All the Costs to Buy & Maintain a House in Canada

Updated on

The following is a list of all the expected and unexpected fees we incurred during the home buying process and the exact amounts we paid for each.

While the exact numbers are based on our experience buying in Belleville, ON, you can download and use the spreadsheet template below to keep track of your own estimates, quotes and local fees and the calculations will work no matter where you are in Canada.

Download the editable Google Sheet to calculate your own estimated closing, monthly and maintenance costs:

One-time fees & closing costs to buy a house

Purchase price$370,000.00
Downpayment Amount$74,000.00
CMHC Mortgage Loan Insurance0%CMHC Mortgage Loan Insurance Table
Total borrowed, incl CMHC premium$296,000.00CMHC Premium Calculator
Closing costAmountNotes
Downpayment amount$74,000.00Including $1,000 paid as deposit
PST8.00%Only applies to SK, QC, ON, MB
PST on CMHC premium$0.00
Provincial Land Transfer Tax$4,025.00Land Transfer Tax Calculator
Less Provincial Rebate-$4,000.002 purchasers @ $2,000 each
Municipal Land Transfer Tax$0eg. Toronto
Less Municipal Rebate$0eg. Toronto
Home Appraisal$350.00Some lenders may cover this fee
Home Inspection$439.57
Title Insurance$282.00
Register Transfer & Charge$150.54
Closing Holdback$100.00
Legal Fees & Disbursements$875.75
Closing Adjustments$1,110.62Portion owed to previous owner
Utility hook ups$300.00
Lock changes$100.00
Total moving expenses$1,128.44
Total one time costs$79,181.28Money needed to close and move in

While the downpayment was $74,000, we needed a total of almost $80,000 in funds available on or before the closing date. We funded this through a combination of savings kept in a high interest account and money withdrawn from our RRSPs through the Home Buyer’s Plan (HBP).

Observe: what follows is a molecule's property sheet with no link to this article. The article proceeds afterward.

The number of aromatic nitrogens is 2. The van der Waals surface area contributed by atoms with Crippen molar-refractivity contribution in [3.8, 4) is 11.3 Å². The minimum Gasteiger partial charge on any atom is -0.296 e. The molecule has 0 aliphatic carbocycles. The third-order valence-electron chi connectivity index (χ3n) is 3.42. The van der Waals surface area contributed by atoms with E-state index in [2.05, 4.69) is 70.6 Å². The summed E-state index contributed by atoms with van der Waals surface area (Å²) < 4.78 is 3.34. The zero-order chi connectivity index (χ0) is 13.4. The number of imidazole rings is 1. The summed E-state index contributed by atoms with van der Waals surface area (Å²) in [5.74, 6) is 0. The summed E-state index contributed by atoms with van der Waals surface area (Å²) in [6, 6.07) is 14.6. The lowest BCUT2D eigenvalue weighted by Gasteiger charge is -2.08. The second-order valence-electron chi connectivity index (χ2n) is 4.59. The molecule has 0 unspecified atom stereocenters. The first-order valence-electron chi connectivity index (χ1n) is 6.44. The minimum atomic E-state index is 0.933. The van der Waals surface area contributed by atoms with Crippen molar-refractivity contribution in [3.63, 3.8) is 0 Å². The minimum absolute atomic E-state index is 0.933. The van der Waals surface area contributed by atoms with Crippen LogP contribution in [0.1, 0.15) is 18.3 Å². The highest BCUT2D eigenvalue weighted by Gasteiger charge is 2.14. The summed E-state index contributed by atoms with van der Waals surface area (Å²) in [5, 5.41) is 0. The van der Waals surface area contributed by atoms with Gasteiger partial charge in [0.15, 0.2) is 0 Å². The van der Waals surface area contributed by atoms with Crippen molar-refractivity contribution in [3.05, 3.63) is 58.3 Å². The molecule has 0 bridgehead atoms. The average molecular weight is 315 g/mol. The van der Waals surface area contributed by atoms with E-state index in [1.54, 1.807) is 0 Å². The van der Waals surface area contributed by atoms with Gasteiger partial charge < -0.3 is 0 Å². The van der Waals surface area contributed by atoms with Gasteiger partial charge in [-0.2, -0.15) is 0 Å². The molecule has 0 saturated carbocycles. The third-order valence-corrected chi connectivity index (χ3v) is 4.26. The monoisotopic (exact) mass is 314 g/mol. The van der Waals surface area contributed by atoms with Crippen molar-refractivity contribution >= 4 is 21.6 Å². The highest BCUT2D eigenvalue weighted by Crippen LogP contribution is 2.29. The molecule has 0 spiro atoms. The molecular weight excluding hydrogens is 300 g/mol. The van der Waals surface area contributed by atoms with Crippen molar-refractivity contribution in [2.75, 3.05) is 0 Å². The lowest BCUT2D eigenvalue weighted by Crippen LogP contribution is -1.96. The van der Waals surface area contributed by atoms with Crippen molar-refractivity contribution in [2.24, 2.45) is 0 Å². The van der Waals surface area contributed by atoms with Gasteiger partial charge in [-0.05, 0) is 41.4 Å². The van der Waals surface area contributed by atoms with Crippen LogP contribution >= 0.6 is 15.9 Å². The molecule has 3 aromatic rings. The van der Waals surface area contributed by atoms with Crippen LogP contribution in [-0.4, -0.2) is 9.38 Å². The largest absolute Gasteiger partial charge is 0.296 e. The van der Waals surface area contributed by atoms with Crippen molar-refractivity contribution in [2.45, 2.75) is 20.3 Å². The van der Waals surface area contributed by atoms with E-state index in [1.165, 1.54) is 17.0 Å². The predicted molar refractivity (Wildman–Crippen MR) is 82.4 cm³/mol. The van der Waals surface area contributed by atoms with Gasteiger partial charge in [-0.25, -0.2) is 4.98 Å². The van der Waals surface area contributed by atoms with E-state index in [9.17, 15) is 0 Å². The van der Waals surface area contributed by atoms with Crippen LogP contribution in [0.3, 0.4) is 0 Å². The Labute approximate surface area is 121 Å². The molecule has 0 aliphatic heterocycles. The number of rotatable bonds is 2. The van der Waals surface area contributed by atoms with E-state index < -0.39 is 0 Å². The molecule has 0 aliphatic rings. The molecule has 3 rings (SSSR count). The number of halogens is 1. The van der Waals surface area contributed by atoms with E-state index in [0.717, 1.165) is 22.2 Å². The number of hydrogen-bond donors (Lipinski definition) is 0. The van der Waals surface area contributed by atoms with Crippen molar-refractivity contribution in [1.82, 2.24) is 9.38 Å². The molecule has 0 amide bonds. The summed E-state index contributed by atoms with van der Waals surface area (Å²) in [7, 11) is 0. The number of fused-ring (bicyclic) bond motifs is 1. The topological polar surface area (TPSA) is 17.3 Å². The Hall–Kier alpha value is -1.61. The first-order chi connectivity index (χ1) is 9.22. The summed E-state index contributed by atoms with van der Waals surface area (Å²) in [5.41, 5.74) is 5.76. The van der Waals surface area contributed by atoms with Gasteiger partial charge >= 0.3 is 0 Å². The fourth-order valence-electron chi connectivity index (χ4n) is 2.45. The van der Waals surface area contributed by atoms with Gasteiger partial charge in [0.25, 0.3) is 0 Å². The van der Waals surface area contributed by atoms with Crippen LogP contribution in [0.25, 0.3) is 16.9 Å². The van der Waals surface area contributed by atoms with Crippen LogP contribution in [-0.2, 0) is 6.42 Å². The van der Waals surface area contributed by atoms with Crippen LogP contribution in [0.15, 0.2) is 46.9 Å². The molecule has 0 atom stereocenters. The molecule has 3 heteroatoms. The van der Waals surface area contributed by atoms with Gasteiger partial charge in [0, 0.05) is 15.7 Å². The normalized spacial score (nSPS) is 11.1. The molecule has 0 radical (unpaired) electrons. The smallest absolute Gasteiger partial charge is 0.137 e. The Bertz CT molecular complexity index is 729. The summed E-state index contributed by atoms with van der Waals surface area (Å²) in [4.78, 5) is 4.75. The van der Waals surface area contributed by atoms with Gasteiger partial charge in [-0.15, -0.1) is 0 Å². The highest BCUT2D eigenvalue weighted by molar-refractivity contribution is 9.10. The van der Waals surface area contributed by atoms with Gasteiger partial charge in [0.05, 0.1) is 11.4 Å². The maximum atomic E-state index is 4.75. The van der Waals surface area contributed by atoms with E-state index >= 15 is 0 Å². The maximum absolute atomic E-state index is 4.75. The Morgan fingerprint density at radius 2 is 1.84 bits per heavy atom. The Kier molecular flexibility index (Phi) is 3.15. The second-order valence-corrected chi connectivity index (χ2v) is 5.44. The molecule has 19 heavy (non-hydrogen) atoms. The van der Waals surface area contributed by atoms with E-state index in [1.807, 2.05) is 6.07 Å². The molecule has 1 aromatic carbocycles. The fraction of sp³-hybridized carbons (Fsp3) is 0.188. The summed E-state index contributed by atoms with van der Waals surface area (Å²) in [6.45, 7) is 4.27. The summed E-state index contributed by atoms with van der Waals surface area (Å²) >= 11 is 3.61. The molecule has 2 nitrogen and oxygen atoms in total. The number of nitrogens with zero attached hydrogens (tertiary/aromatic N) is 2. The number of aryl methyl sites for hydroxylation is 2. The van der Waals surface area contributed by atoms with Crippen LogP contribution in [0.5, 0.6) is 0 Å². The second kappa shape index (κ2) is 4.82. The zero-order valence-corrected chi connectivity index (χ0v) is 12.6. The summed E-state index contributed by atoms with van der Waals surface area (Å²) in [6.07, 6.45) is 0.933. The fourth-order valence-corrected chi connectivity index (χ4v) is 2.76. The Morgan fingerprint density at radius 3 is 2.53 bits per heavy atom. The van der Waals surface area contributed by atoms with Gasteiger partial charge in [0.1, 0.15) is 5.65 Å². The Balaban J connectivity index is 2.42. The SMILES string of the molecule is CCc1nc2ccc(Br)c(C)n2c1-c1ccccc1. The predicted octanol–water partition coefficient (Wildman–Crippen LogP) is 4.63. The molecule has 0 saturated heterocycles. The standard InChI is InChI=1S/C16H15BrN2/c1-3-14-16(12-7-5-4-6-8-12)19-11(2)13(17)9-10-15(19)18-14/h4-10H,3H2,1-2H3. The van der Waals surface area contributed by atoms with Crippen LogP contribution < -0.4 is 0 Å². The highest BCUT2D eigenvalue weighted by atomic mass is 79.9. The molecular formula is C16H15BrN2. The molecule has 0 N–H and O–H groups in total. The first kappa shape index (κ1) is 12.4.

Total closing costs (payments made in cash when the home closes) were $6,231 (including $1,000 deposit) or 1.68% of the purchase price, which is in keeping with 1.5% to 4% that is recommended to have on hand to cover these fees.

The closing adjustments are the portion of the property taxes, utility bills and other fees that has been prepaid by the previous homeowner for time/usage after ownership will have been transferred and the buyer is living in the home. They are determined by the lawyer and added to the amount paid in trust to the lawyer. In our case the total was $1,110.62.

Property taxes are calculated as a percentage of the municipalities’ assessed value of your home. The property taxes in Belleville are steep – 1.485% municipal and and additional 0.161% education levy. The assessed values are typically years behind the current market value of the home. In our case their stated value was $289,250 while we bought the home for $370,000.

Our lawyer fees and disbursements cost a total of $1,445.57 including HST (includes “Register Transfer & Charge” and “Closing Holdback”). Disbursement fees included search costs ($118), Executions Certificate ($59), photocopies ($5), postage ($5), couriers ($65), faxes ($5), long distance phone ($5), software transaction ($20).